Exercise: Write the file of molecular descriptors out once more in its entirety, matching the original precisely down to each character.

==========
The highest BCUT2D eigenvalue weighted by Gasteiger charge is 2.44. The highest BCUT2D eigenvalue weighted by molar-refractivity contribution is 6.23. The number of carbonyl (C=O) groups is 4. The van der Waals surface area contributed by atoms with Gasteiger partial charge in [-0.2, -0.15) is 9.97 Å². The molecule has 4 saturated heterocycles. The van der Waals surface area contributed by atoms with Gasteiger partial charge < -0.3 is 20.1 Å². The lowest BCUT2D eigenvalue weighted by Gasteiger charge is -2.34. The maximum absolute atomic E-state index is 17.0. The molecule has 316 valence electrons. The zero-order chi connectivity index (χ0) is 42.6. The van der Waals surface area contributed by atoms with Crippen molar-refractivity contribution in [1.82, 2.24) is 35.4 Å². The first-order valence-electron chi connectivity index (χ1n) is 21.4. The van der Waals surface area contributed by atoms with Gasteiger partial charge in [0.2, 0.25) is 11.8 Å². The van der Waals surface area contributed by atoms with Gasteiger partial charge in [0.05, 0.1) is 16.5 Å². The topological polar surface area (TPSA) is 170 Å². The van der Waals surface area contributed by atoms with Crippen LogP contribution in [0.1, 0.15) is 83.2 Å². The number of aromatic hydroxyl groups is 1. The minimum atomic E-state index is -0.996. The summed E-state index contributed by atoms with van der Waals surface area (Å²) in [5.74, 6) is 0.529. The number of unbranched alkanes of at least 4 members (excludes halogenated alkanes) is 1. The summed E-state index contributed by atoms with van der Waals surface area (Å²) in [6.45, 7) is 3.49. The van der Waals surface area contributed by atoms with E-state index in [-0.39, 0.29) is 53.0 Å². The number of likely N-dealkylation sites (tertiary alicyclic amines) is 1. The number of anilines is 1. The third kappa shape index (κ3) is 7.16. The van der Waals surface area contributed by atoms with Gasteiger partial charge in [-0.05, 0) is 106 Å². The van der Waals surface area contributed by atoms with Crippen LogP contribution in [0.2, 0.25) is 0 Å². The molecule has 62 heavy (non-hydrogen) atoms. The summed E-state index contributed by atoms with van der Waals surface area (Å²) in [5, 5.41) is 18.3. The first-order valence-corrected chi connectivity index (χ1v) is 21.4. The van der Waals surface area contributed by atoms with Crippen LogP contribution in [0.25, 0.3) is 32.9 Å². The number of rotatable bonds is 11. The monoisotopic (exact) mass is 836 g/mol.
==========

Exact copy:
The highest BCUT2D eigenvalue weighted by Gasteiger charge is 2.44. The highest BCUT2D eigenvalue weighted by molar-refractivity contribution is 6.23. The number of carbonyl (C=O) groups is 4. The van der Waals surface area contributed by atoms with Gasteiger partial charge in [-0.2, -0.15) is 9.97 Å². The molecule has 4 saturated heterocycles. The van der Waals surface area contributed by atoms with Gasteiger partial charge < -0.3 is 20.1 Å². The lowest BCUT2D eigenvalue weighted by Gasteiger charge is -2.34. The maximum absolute atomic E-state index is 17.0. The molecule has 316 valence electrons. The zero-order chi connectivity index (χ0) is 42.6. The van der Waals surface area contributed by atoms with Crippen molar-refractivity contribution in [1.82, 2.24) is 35.4 Å². The first-order valence-electron chi connectivity index (χ1n) is 21.4. The van der Waals surface area contributed by atoms with Gasteiger partial charge in [0.2, 0.25) is 11.8 Å². The van der Waals surface area contributed by atoms with Gasteiger partial charge in [0.05, 0.1) is 16.5 Å². The topological polar surface area (TPSA) is 170 Å². The van der Waals surface area contributed by atoms with Crippen LogP contribution in [0.1, 0.15) is 83.2 Å². The number of aromatic hydroxyl groups is 1. The minimum atomic E-state index is -0.996. The summed E-state index contributed by atoms with van der Waals surface area (Å²) in [5.74, 6) is 0.529. The number of unbranched alkanes of at least 4 members (excludes halogenated alkanes) is 1. The summed E-state index contributed by atoms with van der Waals surface area (Å²) in [6.45, 7) is 3.49. The van der Waals surface area contributed by atoms with E-state index in [-0.39, 0.29) is 53.0 Å². The number of likely N-dealkylation sites (tertiary alicyclic amines) is 1. The number of anilines is 1. The third kappa shape index (κ3) is 7.16. The van der Waals surface area contributed by atoms with Gasteiger partial charge in [-0.05, 0) is 106 Å². The van der Waals surface area contributed by atoms with Crippen LogP contribution in [0.2, 0.25) is 0 Å². The molecule has 62 heavy (non-hydrogen) atoms. The summed E-state index contributed by atoms with van der Waals surface area (Å²) in [5, 5.41) is 18.3. The first-order valence-corrected chi connectivity index (χ1v) is 21.4. The van der Waals surface area contributed by atoms with Crippen LogP contribution in [0.25, 0.3) is 32.9 Å². The number of rotatable bonds is 11. The monoisotopic (exact) mass is 836 g/mol.